The largest square which fits into a circle is ABCD and EFGH is a square with G and H on the line CD and E and F on the circumference of the circle. Show that AB = 5EF.
Similarly the largest. . . .
Make an eight by eight square, the layout is the same as a
chessboard. You can print out and use the square below. What is the
area of the square? Divide the square in the way shown by the red
dashed. . . .
Semicircles are drawn on the sides of a rectangle ABCD. A circle passing through points ABCD carves out four crescent-shaped regions. Prove that the sum of the areas of the four crescents is equal to. . . .
Find the area of the annulus in terms of the length of the chord
which is tangent to the inner circle.
Prove Pythagoras' Theorem using enlargements and scale factors.
Points A, B and C are the centres of three circles, each one of which touches the other two. Prove that the perimeter of the triangle ABC is equal to the diameter of the largest circle.
Do you know how to find the area of a triangle? You can count the
squares. What happens if we turn the triangle on end? Press the
button and see. Try counting the number of units in the triangle
now. . . .
These formulae are often quoted, but rarely proved. In this article, we derive the formulae for the volumes of a square-based pyramid and a cone, using relatively simple mathematical concepts.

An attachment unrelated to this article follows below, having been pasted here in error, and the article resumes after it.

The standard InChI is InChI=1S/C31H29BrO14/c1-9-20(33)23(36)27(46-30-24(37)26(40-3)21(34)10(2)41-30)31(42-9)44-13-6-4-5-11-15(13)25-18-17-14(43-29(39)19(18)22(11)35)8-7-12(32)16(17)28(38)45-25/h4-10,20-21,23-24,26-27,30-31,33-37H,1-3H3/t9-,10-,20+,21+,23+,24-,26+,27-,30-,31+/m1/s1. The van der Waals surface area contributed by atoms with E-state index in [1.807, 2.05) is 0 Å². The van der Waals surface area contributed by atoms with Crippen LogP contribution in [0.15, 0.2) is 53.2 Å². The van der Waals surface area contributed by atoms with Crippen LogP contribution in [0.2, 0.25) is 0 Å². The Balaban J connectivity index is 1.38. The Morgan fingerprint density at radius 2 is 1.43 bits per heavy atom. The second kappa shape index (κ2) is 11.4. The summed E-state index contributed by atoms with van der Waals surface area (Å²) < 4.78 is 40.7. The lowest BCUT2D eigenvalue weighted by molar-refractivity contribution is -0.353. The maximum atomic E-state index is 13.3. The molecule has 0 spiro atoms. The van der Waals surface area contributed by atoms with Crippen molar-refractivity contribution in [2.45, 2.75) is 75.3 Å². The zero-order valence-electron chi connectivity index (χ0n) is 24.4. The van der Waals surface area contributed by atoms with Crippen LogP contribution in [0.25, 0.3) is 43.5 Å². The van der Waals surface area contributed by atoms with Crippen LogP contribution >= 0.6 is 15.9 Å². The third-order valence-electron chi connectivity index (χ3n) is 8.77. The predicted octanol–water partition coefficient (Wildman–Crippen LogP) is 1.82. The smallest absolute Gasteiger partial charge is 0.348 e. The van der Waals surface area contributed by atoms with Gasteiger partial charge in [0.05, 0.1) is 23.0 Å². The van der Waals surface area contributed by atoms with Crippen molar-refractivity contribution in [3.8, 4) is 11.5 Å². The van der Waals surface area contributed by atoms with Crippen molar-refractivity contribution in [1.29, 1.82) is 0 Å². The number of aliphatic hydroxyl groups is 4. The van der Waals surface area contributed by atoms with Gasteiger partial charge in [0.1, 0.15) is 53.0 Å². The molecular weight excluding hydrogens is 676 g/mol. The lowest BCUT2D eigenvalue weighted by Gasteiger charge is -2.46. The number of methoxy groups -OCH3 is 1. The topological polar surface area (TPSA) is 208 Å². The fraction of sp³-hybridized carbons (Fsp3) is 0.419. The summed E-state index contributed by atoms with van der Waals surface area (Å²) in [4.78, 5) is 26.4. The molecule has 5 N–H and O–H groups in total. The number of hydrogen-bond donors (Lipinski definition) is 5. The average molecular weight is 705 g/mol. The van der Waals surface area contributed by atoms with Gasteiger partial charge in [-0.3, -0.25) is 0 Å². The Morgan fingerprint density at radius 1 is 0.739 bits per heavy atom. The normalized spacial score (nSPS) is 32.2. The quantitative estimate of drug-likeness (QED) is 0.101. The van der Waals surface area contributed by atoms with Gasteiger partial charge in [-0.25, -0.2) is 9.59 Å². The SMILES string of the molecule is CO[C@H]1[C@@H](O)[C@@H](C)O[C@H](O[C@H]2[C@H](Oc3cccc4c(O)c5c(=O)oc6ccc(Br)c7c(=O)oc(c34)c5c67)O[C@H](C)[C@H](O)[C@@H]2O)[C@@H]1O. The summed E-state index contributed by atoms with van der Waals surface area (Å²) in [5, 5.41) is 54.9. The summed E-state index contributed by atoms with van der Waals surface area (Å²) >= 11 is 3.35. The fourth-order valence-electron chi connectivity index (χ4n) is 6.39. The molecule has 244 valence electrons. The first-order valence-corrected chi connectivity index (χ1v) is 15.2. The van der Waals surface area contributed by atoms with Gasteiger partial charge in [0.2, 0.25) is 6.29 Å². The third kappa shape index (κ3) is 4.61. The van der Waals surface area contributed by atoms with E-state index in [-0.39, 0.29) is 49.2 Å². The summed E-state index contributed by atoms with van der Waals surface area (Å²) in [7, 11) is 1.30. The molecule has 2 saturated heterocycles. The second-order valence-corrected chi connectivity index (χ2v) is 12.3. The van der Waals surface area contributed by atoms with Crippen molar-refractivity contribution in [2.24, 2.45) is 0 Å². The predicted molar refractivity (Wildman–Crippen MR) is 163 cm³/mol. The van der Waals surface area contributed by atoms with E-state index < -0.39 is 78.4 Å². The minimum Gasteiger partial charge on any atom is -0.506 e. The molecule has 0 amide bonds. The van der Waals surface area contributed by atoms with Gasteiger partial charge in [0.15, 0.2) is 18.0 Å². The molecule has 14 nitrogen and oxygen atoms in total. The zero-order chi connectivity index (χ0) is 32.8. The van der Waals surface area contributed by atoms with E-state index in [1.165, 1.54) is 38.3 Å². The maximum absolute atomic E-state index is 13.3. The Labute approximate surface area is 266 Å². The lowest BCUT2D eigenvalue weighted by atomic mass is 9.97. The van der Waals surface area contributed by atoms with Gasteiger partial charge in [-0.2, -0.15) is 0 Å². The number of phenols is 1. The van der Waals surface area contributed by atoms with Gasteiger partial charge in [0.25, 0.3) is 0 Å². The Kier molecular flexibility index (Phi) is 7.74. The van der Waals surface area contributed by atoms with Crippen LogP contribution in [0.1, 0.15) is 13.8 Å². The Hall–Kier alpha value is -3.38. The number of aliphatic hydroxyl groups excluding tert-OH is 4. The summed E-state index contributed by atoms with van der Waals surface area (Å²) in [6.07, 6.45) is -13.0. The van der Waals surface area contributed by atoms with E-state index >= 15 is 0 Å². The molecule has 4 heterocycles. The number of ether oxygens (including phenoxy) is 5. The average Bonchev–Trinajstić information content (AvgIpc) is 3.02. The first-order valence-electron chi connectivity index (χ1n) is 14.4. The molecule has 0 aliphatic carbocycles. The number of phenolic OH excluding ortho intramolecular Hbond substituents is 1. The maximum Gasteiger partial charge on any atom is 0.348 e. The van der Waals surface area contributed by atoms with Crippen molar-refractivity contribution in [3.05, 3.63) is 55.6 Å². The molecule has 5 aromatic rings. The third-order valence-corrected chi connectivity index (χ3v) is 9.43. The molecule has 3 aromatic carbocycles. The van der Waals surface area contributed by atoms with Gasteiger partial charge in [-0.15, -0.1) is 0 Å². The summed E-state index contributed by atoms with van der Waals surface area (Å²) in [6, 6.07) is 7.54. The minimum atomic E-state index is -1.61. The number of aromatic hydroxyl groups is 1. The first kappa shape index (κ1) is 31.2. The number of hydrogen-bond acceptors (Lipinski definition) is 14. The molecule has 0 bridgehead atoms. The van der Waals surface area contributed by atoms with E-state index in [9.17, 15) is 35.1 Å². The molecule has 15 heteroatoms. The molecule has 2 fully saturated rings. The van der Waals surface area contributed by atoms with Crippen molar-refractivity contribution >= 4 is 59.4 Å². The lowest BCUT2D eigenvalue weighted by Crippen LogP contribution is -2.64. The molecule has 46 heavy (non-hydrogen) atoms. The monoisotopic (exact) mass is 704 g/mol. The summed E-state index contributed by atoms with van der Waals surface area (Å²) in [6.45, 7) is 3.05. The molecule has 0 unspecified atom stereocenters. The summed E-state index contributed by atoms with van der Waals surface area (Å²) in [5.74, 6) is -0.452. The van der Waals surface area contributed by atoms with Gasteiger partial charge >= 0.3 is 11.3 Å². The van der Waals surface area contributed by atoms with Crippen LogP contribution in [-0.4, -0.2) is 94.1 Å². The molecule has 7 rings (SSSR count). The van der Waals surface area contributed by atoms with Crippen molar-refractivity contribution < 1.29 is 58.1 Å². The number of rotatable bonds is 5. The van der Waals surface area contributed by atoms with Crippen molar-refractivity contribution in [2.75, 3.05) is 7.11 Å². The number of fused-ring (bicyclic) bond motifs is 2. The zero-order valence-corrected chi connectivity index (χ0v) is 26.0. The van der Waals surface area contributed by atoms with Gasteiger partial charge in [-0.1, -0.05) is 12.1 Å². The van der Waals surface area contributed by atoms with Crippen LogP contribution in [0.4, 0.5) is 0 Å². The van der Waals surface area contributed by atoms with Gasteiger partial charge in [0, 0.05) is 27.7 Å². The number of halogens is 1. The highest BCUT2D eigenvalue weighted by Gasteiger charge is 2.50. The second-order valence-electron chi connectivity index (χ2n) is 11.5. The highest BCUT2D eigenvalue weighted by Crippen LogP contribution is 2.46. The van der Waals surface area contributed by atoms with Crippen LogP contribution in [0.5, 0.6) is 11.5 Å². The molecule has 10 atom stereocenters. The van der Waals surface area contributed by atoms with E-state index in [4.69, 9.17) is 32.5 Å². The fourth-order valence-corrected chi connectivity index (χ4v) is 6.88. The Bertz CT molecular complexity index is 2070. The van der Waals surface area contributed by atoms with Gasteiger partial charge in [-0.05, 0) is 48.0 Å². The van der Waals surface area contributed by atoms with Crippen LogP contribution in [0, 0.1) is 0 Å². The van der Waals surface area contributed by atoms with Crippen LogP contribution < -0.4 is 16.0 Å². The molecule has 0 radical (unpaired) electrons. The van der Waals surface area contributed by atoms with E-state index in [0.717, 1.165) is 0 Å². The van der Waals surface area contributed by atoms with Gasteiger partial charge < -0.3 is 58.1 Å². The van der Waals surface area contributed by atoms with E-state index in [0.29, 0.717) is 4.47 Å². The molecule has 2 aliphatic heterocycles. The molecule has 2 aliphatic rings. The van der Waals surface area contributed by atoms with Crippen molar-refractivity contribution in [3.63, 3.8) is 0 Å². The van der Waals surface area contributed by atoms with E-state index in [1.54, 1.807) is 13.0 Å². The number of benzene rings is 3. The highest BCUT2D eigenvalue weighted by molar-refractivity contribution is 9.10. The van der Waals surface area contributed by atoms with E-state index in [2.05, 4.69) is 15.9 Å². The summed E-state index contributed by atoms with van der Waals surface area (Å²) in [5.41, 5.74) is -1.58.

Show that among the interior angles of a convex polygon there
cannot be more than three acute angles.
Can you discover whether this is a fair game?
Can you find all the 4-ball shuffles?
Carry out cyclic permutations of nine digit numbers containing the
digits from 1 to 9 (until you get back to the first number). Prove
that whatever number you choose, they will add to the same total.
What happens to the perimeter of triangle ABC as the two smaller
circles change size and roll around inside the bigger circle?
Pick a square within a multiplication square and add the numbers on
each diagonal. What do you notice?
We have exactly 100 coins. There are five different values of
coins. We have decided to buy a piece of computer software for
39.75. We have the correct money, not a penny more, not a penny
less! Can. . . .
Baker, Cooper, Jones and Smith are four people whose occupations
are teacher, welder, mechanic and programmer, but not necessarily
in that order. What is each person’s occupation?
Here are three 'tricks' to amaze your friends. But the really
clever trick is explaining to them why these 'tricks' are maths not
magic. Like all good magicians, you should practice by trying. . . .
This jar used to hold perfumed oil. It contained enough oil to fill
granid silver bottles. Each bottle held enough to fill ozvik golden
goblets and each goblet held enough to fill vaswik crystal. . . .
Write down a three-digit number Change the order of the digits to
get a different number Find the difference between the two three
digit numbers Follow the rest of the instructions then try. . . .
A huge wheel is rolling past your window. What do you see?
Here are some examples of 'cons', and see if you can figure out where the trick is.
Problem solving is at the heart of the NRICH site. All the problems
give learners opportunities to learn, develop or use mathematical
concepts and skills. Read here for more information.
If you know the sizes of the angles marked with coloured dots in
this diagram which angles can you find by calculation?
A blue coin rolls round two yellow coins which touch. The coins are
the same size. How many revolutions does the blue coin make when it
rolls all the way round the yellow coins? Investigate for a. . . .
A paradox is a statement that seems to be both untrue and true at the same time. This article looks at a few examples and challenges you to investigate them for yourself.